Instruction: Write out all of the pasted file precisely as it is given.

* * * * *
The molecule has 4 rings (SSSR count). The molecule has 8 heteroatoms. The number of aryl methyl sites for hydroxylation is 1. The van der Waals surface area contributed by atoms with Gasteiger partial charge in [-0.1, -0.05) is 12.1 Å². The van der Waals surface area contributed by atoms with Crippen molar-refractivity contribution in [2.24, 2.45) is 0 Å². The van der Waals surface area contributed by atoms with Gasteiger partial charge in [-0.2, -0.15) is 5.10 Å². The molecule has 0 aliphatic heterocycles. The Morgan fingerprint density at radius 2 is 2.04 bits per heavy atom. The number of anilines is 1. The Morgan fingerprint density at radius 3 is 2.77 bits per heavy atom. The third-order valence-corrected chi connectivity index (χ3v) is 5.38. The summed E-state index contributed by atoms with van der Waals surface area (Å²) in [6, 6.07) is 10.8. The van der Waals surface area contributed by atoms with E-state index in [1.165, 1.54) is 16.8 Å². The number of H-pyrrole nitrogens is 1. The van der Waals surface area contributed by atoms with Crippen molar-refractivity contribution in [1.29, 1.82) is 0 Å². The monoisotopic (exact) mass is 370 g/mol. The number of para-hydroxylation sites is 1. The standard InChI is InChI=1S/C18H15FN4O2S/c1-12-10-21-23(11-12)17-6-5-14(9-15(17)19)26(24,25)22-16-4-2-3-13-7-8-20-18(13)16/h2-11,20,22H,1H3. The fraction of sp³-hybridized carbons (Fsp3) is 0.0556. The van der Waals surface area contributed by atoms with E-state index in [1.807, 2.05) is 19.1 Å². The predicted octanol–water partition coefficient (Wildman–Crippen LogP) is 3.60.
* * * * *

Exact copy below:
The molecule has 4 rings (SSSR count). The molecule has 8 heteroatoms. The number of aryl methyl sites for hydroxylation is 1. The van der Waals surface area contributed by atoms with Gasteiger partial charge in [-0.1, -0.05) is 12.1 Å². The van der Waals surface area contributed by atoms with Crippen molar-refractivity contribution in [2.24, 2.45) is 0 Å². The van der Waals surface area contributed by atoms with Gasteiger partial charge in [-0.2, -0.15) is 5.10 Å². The molecule has 0 aliphatic heterocycles. The Morgan fingerprint density at radius 2 is 2.04 bits per heavy atom. The number of anilines is 1. The Morgan fingerprint density at radius 3 is 2.77 bits per heavy atom. The third-order valence-corrected chi connectivity index (χ3v) is 5.38. The summed E-state index contributed by atoms with van der Waals surface area (Å²) in [6, 6.07) is 10.8. The van der Waals surface area contributed by atoms with E-state index in [1.165, 1.54) is 16.8 Å². The number of H-pyrrole nitrogens is 1. The van der Waals surface area contributed by atoms with Crippen molar-refractivity contribution in [1.29, 1.82) is 0 Å². The monoisotopic (exact) mass is 370 g/mol. The number of para-hydroxylation sites is 1. The standard InChI is InChI=1S/C18H15FN4O2S/c1-12-10-21-23(11-12)17-6-5-14(9-15(17)19)26(24,25)22-16-4-2-3-13-7-8-20-18(13)16/h2-11,20,22H,1H3. The fraction of sp³-hybridized carbons (Fsp3) is 0.0556. The van der Waals surface area contributed by atoms with E-state index in [1.807, 2.05) is 19.1 Å². The predicted octanol–water partition coefficient (Wildman–Crippen LogP) is 3.60.